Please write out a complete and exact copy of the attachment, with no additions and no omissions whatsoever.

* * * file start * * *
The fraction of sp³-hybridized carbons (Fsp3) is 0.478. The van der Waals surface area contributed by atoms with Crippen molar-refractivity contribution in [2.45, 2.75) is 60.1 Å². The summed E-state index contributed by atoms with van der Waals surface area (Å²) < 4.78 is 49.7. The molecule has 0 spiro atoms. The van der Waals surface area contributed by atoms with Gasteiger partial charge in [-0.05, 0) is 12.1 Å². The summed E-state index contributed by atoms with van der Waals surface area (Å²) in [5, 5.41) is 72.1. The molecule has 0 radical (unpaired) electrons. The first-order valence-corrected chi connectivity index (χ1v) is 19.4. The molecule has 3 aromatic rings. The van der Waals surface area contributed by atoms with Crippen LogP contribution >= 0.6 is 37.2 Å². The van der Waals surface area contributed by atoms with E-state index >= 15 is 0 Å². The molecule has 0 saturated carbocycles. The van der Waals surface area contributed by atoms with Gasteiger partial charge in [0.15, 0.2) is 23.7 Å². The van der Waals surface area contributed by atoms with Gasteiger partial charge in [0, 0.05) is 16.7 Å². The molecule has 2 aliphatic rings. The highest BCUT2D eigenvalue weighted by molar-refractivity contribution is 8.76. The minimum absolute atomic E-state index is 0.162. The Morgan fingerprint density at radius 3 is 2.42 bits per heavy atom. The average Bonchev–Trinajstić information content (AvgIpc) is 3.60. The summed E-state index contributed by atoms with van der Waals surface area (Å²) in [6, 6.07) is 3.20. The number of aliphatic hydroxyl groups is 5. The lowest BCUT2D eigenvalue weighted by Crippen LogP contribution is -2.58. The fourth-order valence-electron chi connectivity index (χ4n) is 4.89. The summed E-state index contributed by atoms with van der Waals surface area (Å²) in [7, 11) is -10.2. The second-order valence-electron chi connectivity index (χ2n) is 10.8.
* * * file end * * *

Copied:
The fraction of sp³-hybridized carbons (Fsp3) is 0.478. The van der Waals surface area contributed by atoms with Crippen molar-refractivity contribution in [2.45, 2.75) is 60.1 Å². The summed E-state index contributed by atoms with van der Waals surface area (Å²) < 4.78 is 49.7. The molecule has 0 spiro atoms. The van der Waals surface area contributed by atoms with Gasteiger partial charge in [-0.05, 0) is 12.1 Å². The summed E-state index contributed by atoms with van der Waals surface area (Å²) in [5, 5.41) is 72.1. The molecule has 0 radical (unpaired) electrons. The first-order valence-corrected chi connectivity index (χ1v) is 19.4. The molecule has 3 aromatic rings. The van der Waals surface area contributed by atoms with Crippen LogP contribution >= 0.6 is 37.2 Å². The van der Waals surface area contributed by atoms with E-state index >= 15 is 0 Å². The molecule has 0 saturated carbocycles. The van der Waals surface area contributed by atoms with Gasteiger partial charge in [0.15, 0.2) is 23.7 Å². The van der Waals surface area contributed by atoms with Gasteiger partial charge in [0, 0.05) is 16.7 Å². The molecule has 2 aliphatic rings. The highest BCUT2D eigenvalue weighted by molar-refractivity contribution is 8.76. The minimum absolute atomic E-state index is 0.162. The Morgan fingerprint density at radius 3 is 2.42 bits per heavy atom. The average Bonchev–Trinajstić information content (AvgIpc) is 3.60. The summed E-state index contributed by atoms with van der Waals surface area (Å²) in [6, 6.07) is 3.20. The number of aliphatic hydroxyl groups is 5. The lowest BCUT2D eigenvalue weighted by Crippen LogP contribution is -2.58. The fourth-order valence-electron chi connectivity index (χ4n) is 4.89. The summed E-state index contributed by atoms with van der Waals surface area (Å²) in [7, 11) is -10.2. The second-order valence-electron chi connectivity index (χ2n) is 10.8.